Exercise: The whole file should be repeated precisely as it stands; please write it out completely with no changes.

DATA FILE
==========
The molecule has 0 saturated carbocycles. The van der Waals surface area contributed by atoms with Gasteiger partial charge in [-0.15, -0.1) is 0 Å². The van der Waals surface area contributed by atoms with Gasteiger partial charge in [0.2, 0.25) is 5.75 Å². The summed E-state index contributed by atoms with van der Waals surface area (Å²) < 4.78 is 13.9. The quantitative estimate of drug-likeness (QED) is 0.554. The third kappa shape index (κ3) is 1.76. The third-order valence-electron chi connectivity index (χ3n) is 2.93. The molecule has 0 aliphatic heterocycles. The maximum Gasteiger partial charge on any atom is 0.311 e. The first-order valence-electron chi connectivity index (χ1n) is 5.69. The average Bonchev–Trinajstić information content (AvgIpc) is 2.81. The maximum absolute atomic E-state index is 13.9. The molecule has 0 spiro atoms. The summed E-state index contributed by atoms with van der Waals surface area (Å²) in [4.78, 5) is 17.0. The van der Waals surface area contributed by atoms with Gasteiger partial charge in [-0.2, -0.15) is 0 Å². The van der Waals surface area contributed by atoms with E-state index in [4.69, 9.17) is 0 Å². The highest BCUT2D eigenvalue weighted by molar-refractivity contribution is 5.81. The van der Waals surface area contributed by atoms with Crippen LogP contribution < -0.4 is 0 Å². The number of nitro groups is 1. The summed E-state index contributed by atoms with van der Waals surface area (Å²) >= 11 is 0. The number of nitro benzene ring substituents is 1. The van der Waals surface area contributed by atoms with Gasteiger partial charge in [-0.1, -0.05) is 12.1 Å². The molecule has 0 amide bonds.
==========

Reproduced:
The molecule has 0 saturated carbocycles. The van der Waals surface area contributed by atoms with Gasteiger partial charge in [-0.15, -0.1) is 0 Å². The van der Waals surface area contributed by atoms with Gasteiger partial charge in [0.2, 0.25) is 5.75 Å². The summed E-state index contributed by atoms with van der Waals surface area (Å²) < 4.78 is 13.9. The quantitative estimate of drug-likeness (QED) is 0.554. The third kappa shape index (κ3) is 1.76. The third-order valence-electron chi connectivity index (χ3n) is 2.93. The molecule has 0 aliphatic heterocycles. The maximum Gasteiger partial charge on any atom is 0.311 e. The first-order valence-electron chi connectivity index (χ1n) is 5.69. The average Bonchev–Trinajstić information content (AvgIpc) is 2.81. The maximum absolute atomic E-state index is 13.9. The molecule has 0 spiro atoms. The summed E-state index contributed by atoms with van der Waals surface area (Å²) in [4.78, 5) is 17.0. The van der Waals surface area contributed by atoms with Gasteiger partial charge in [-0.2, -0.15) is 0 Å². The van der Waals surface area contributed by atoms with E-state index in [4.69, 9.17) is 0 Å². The highest BCUT2D eigenvalue weighted by molar-refractivity contribution is 5.81. The van der Waals surface area contributed by atoms with Crippen LogP contribution < -0.4 is 0 Å². The number of nitro groups is 1. The summed E-state index contributed by atoms with van der Waals surface area (Å²) >= 11 is 0. The number of nitro benzene ring substituents is 1. The van der Waals surface area contributed by atoms with Gasteiger partial charge in [-0.1, -0.05) is 12.1 Å². The molecule has 0 amide bonds.